In Chapter 7 bankruptcy, also know as "liquidation bankruptcy", a debtor may discharge some or all of his or her debts while keeping certain ("exempt") or all of the debtor's properties.  A Chapter 7 case does not involve the filing of a plan of repayment. Instead, a bankruptcy trustee assigned to the case gathers and sells the debtor's nonexempt assets and uses the proceeds of such assets to pay debtor's creditors.

In Chapter 13 bankruptcy, a debtor may keep some or all of his or her properties, but pay back all or a portion of the debts over a three to five-year period. Because a debtor has to pay most of his or her debts over time, Chapter 13 bankruptcy also called "reorganization bankruptcy". However, Chapter 13 bankruptcy is not for everyone because the debtor requires to commit his or her disposable income to repay some or all debts. The Debtor also has to prove to the court that he or she can afford to meet payment obligations. If debtor's income is irregular or too low, the court might not confirm debtor's chapter 13 plan.

Chapter 11

Chapter 11 bankruptcy designed mostly to allow struggling business to restructure their debt and to maximize the return to its creditors. In Chapter 11, the debtor continue to operate his or her business while preparing a plan of either reorganization or liquidation. As oppose to Chapter 7 bankruptcy, there is often no trustee in Chapter 11 bankruptcy unless the court finds that the one is necessary to replace the debtor and to run the business. In order to emerge from Chapter 11, creditors and the court must approve debtor's plan that must provide repayment of all or a portion of the debts.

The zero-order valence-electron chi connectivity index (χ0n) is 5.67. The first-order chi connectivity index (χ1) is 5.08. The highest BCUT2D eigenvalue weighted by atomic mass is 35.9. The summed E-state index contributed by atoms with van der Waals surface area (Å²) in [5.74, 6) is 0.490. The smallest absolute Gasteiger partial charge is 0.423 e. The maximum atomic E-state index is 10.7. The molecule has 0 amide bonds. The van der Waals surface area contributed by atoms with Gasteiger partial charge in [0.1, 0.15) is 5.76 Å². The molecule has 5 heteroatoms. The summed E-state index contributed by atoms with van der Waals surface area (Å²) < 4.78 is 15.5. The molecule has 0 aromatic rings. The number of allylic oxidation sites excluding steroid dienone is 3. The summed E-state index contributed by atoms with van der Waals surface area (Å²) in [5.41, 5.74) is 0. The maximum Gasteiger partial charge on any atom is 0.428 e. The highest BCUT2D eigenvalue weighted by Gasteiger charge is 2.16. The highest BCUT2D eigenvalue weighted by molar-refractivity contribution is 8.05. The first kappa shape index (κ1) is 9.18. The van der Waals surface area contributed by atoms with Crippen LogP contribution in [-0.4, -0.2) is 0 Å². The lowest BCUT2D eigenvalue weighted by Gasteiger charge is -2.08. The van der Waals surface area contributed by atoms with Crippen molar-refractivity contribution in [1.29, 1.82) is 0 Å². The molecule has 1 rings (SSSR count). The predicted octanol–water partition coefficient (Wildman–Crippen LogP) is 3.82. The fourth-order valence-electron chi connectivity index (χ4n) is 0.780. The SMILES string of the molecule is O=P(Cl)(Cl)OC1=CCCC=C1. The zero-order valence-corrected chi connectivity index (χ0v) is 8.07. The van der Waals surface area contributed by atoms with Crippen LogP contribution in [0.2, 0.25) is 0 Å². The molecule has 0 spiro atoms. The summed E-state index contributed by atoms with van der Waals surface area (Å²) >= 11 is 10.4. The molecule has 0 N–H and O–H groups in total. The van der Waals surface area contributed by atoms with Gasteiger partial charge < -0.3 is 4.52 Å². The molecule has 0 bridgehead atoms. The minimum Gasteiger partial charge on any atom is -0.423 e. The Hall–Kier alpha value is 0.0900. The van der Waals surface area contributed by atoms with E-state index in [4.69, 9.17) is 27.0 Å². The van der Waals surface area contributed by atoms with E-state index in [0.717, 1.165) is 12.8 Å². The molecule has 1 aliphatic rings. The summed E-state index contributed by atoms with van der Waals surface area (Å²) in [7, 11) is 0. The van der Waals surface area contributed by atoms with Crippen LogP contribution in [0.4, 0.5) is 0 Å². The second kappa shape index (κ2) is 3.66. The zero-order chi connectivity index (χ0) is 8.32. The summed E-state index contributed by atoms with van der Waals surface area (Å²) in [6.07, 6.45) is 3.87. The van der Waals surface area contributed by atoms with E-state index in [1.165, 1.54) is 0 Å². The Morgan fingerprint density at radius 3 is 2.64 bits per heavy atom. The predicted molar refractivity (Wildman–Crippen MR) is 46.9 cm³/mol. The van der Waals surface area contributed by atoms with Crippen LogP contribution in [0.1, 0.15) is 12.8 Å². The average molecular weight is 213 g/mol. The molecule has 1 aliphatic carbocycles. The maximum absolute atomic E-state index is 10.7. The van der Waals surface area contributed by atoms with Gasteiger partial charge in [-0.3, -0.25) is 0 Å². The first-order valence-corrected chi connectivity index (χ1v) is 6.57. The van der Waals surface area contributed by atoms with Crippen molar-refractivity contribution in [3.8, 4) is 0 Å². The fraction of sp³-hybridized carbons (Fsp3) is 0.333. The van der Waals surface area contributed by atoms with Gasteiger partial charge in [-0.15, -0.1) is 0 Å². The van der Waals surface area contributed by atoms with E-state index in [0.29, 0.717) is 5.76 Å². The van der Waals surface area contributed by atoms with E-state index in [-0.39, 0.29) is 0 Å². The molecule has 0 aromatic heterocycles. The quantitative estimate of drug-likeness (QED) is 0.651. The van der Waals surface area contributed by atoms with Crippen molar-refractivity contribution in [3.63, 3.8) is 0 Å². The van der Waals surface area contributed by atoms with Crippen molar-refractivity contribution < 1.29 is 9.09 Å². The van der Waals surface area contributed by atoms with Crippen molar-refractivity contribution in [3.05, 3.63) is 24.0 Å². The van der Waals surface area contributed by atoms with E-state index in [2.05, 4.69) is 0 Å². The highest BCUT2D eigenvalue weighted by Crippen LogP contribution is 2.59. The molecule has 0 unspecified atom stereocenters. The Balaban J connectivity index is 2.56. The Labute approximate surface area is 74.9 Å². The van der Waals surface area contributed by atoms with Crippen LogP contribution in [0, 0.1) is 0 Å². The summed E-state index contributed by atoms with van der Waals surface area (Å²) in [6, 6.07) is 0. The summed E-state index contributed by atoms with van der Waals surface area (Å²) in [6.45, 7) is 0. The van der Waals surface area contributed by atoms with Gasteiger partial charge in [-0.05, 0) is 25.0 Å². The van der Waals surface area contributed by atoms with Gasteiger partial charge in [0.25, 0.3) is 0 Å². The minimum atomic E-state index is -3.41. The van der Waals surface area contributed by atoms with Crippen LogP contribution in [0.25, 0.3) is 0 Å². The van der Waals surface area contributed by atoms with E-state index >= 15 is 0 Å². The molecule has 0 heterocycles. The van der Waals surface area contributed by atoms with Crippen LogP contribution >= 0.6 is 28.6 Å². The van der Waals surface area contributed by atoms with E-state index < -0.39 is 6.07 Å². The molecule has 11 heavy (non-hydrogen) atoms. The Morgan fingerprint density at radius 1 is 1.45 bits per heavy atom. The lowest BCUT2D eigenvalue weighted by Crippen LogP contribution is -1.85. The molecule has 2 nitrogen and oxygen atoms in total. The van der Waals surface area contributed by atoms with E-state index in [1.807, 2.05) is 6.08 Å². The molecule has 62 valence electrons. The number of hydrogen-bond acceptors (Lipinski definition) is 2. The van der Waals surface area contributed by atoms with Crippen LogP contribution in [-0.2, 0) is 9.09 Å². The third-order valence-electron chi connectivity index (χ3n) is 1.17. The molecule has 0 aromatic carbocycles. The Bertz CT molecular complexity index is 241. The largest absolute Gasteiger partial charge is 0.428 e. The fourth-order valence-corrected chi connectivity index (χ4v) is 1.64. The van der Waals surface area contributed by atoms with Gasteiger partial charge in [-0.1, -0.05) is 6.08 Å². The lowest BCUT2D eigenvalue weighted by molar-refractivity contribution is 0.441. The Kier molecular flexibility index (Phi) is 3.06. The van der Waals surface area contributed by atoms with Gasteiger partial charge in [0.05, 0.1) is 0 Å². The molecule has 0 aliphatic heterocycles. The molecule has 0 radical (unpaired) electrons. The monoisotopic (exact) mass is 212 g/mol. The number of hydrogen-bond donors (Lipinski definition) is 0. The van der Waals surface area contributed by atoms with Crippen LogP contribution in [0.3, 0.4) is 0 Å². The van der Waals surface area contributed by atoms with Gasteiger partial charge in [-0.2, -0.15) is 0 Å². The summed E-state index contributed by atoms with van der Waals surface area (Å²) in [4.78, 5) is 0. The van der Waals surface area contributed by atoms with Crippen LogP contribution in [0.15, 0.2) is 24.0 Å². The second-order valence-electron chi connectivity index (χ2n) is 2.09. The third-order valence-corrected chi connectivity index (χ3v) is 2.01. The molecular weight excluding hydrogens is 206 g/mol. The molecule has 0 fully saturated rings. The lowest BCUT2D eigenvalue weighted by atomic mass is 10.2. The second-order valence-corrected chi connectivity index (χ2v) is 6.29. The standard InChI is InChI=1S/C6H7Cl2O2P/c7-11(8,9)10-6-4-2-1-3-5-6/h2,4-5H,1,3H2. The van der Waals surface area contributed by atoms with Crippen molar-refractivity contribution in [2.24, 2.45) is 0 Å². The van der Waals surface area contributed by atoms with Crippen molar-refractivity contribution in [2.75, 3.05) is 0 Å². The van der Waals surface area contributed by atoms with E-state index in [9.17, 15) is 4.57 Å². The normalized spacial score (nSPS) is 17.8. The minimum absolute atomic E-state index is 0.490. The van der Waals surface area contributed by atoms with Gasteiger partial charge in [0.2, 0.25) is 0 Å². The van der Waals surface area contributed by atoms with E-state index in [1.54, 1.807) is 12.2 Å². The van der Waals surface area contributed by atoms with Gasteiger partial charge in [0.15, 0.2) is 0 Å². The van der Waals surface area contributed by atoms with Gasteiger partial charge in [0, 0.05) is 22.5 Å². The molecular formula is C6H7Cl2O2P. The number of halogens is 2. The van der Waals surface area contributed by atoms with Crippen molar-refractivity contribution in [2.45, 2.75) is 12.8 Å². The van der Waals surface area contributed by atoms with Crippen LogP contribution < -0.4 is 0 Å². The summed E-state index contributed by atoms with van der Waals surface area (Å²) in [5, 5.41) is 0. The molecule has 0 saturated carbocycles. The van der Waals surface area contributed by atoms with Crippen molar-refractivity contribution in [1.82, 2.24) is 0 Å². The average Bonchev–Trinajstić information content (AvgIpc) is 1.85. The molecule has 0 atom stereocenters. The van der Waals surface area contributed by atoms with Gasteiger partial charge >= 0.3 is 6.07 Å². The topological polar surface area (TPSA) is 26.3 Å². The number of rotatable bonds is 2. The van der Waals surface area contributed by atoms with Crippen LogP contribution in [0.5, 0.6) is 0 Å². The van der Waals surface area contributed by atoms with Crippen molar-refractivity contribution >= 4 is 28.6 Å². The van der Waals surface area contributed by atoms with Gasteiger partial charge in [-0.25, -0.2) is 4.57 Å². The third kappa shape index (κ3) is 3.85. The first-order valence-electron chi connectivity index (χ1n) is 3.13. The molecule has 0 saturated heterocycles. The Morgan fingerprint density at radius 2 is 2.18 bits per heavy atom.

One of the most common reasons people file bankruptcy is to get a "discharge". The court's issued discharge releases a debtor from personal liability to repay his or her debt. This means that the debtor is not legally required to repay the debts that were discharged.  

Chapter 7


Chapter 13



Attorney's Education & Experience

I have been handling bankruptcy cases, including Chapter 7, Chapter 13 and complex Chapter 11 cases. Although, bankruptcy is one of my main areas of practice, I always take time to assess clients' situation and provide various alternatives to bankruptcy, including settlement options and loan modification. I also have been handling various real estate matters, including real estate transfers, residential/commercial rental and leasing, and landlord/tenant disputes.

I graduated from USC Gould School of Law with a Master of Laws degree. Since then, I dedicated my career to real estate and bankruptcy law.


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┬ęGregory Grigoryants, Attorney at Law 2014 All rights reserved

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